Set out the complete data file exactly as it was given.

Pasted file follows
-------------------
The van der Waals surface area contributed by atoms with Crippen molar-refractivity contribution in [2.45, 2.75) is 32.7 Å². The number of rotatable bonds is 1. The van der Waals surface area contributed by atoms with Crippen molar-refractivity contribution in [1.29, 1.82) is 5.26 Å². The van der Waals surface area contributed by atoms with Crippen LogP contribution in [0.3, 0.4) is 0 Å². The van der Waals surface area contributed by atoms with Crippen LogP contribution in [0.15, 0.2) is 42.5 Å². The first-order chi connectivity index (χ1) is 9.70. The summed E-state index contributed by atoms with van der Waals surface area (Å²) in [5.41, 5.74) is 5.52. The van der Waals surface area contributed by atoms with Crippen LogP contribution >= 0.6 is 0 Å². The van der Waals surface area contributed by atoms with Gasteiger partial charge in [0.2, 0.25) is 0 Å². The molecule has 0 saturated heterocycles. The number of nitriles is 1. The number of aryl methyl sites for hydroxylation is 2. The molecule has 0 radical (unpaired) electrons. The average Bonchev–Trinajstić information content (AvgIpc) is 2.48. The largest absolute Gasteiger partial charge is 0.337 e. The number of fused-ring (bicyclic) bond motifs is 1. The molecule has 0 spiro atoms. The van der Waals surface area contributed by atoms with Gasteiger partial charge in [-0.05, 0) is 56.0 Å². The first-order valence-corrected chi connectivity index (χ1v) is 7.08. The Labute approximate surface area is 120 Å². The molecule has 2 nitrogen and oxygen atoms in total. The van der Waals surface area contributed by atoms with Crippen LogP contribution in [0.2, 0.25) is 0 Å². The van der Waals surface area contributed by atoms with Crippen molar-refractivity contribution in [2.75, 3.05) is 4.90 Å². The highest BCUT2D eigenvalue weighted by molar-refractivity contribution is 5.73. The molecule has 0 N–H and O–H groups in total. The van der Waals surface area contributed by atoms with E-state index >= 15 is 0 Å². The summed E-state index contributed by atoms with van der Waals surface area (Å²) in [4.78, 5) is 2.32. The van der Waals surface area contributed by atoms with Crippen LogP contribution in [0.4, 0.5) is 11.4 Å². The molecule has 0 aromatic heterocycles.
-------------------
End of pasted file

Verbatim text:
The van der Waals surface area contributed by atoms with Crippen molar-refractivity contribution in [2.45, 2.75) is 32.7 Å². The number of rotatable bonds is 1. The van der Waals surface area contributed by atoms with Crippen molar-refractivity contribution in [1.29, 1.82) is 5.26 Å². The van der Waals surface area contributed by atoms with Crippen LogP contribution in [0.3, 0.4) is 0 Å². The van der Waals surface area contributed by atoms with Crippen LogP contribution in [0.15, 0.2) is 42.5 Å². The first-order chi connectivity index (χ1) is 9.70. The summed E-state index contributed by atoms with van der Waals surface area (Å²) in [5.41, 5.74) is 5.52. The van der Waals surface area contributed by atoms with Crippen LogP contribution >= 0.6 is 0 Å². The van der Waals surface area contributed by atoms with Gasteiger partial charge in [0.2, 0.25) is 0 Å². The molecule has 0 saturated heterocycles. The number of nitriles is 1. The number of aryl methyl sites for hydroxylation is 2. The molecule has 0 radical (unpaired) electrons. The average Bonchev–Trinajstić information content (AvgIpc) is 2.48. The largest absolute Gasteiger partial charge is 0.337 e. The number of fused-ring (bicyclic) bond motifs is 1. The molecule has 0 spiro atoms. The van der Waals surface area contributed by atoms with Gasteiger partial charge in [-0.05, 0) is 56.0 Å². The first-order valence-corrected chi connectivity index (χ1v) is 7.08. The Labute approximate surface area is 120 Å². The molecule has 2 nitrogen and oxygen atoms in total. The van der Waals surface area contributed by atoms with Crippen LogP contribution in [0.2, 0.25) is 0 Å². The van der Waals surface area contributed by atoms with Crippen molar-refractivity contribution in [2.75, 3.05) is 4.90 Å². The highest BCUT2D eigenvalue weighted by molar-refractivity contribution is 5.73. The molecule has 0 N–H and O–H groups in total. The van der Waals surface area contributed by atoms with E-state index >= 15 is 0 Å². The summed E-state index contributed by atoms with van der Waals surface area (Å²) in [4.78, 5) is 2.32. The van der Waals surface area contributed by atoms with Crippen LogP contribution in [0.4, 0.5) is 11.4 Å². The molecule has 0 aromatic heterocycles.